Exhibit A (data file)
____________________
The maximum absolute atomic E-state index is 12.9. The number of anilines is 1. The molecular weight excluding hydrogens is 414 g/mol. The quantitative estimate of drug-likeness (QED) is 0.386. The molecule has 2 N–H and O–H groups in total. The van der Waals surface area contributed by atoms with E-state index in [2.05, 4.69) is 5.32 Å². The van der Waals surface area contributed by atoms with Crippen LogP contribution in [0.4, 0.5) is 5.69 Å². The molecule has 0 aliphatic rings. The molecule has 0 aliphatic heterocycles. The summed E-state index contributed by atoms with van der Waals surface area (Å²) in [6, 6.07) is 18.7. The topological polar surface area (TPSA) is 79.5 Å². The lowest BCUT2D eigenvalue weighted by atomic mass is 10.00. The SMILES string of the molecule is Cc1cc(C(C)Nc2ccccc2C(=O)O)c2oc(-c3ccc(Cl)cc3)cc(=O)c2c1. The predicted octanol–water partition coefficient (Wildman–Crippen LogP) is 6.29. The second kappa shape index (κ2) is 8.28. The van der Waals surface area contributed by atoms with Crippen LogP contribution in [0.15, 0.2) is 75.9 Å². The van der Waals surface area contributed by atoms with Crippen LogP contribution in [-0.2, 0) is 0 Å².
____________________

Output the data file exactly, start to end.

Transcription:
The maximum absolute atomic E-state index is 12.9. The number of anilines is 1. The molecular weight excluding hydrogens is 414 g/mol. The quantitative estimate of drug-likeness (QED) is 0.386. The molecule has 2 N–H and O–H groups in total. The van der Waals surface area contributed by atoms with E-state index in [2.05, 4.69) is 5.32 Å². The van der Waals surface area contributed by atoms with Crippen LogP contribution in [0.4, 0.5) is 5.69 Å². The molecule has 0 aliphatic rings. The molecule has 0 aliphatic heterocycles. The summed E-state index contributed by atoms with van der Waals surface area (Å²) in [6, 6.07) is 18.7. The topological polar surface area (TPSA) is 79.5 Å². The lowest BCUT2D eigenvalue weighted by atomic mass is 10.00. The SMILES string of the molecule is Cc1cc(C(C)Nc2ccccc2C(=O)O)c2oc(-c3ccc(Cl)cc3)cc(=O)c2c1. The predicted octanol–water partition coefficient (Wildman–Crippen LogP) is 6.29. The second kappa shape index (κ2) is 8.28. The van der Waals surface area contributed by atoms with Crippen LogP contribution in [0.15, 0.2) is 75.9 Å². The van der Waals surface area contributed by atoms with Crippen LogP contribution in [-0.2, 0) is 0 Å².